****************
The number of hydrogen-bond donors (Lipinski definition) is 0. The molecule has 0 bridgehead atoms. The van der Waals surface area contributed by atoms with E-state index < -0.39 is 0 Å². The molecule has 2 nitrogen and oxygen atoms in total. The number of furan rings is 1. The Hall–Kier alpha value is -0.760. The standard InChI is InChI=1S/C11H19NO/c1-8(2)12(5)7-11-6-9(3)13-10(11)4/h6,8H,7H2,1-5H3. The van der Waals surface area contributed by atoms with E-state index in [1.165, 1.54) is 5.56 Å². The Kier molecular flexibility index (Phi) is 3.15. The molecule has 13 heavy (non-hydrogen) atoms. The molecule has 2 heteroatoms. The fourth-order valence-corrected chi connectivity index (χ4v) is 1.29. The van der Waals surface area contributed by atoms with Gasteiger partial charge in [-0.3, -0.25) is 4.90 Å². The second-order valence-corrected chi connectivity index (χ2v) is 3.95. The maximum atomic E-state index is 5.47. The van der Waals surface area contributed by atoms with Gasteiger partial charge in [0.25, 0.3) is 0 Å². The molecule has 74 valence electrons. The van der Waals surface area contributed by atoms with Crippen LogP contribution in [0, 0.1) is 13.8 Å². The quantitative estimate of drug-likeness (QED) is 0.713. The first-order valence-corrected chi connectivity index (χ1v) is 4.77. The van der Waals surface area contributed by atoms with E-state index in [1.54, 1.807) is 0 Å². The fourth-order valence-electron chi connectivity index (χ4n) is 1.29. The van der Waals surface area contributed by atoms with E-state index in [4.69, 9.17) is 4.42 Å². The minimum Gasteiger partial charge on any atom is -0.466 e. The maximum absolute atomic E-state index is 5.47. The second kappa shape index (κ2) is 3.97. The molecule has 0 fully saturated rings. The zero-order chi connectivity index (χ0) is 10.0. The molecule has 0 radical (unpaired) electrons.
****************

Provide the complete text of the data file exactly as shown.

The number of hydrogen-bond donors (Lipinski definition) is 0. The molecule has 0 bridgehead atoms. The van der Waals surface area contributed by atoms with E-state index < -0.39 is 0 Å². The molecule has 2 nitrogen and oxygen atoms in total. The number of furan rings is 1. The Hall–Kier alpha value is -0.760. The standard InChI is InChI=1S/C11H19NO/c1-8(2)12(5)7-11-6-9(3)13-10(11)4/h6,8H,7H2,1-5H3. The van der Waals surface area contributed by atoms with E-state index in [1.165, 1.54) is 5.56 Å². The Kier molecular flexibility index (Phi) is 3.15. The molecule has 13 heavy (non-hydrogen) atoms. The molecule has 2 heteroatoms. The fourth-order valence-corrected chi connectivity index (χ4v) is 1.29. The van der Waals surface area contributed by atoms with Gasteiger partial charge in [-0.3, -0.25) is 4.90 Å². The second-order valence-corrected chi connectivity index (χ2v) is 3.95. The maximum atomic E-state index is 5.47. The van der Waals surface area contributed by atoms with Gasteiger partial charge in [0.25, 0.3) is 0 Å². The molecule has 74 valence electrons. The van der Waals surface area contributed by atoms with Crippen LogP contribution in [0, 0.1) is 13.8 Å². The quantitative estimate of drug-likeness (QED) is 0.713. The first-order valence-corrected chi connectivity index (χ1v) is 4.77. The van der Waals surface area contributed by atoms with E-state index in [1.54, 1.807) is 0 Å². The fourth-order valence-electron chi connectivity index (χ4n) is 1.29. The van der Waals surface area contributed by atoms with E-state index in [4.69, 9.17) is 4.42 Å². The minimum Gasteiger partial charge on any atom is -0.466 e. The maximum absolute atomic E-state index is 5.47. The second kappa shape index (κ2) is 3.97. The molecule has 0 fully saturated rings. The zero-order chi connectivity index (χ0) is 10.0. The molecule has 0 radical (unpaired) electrons.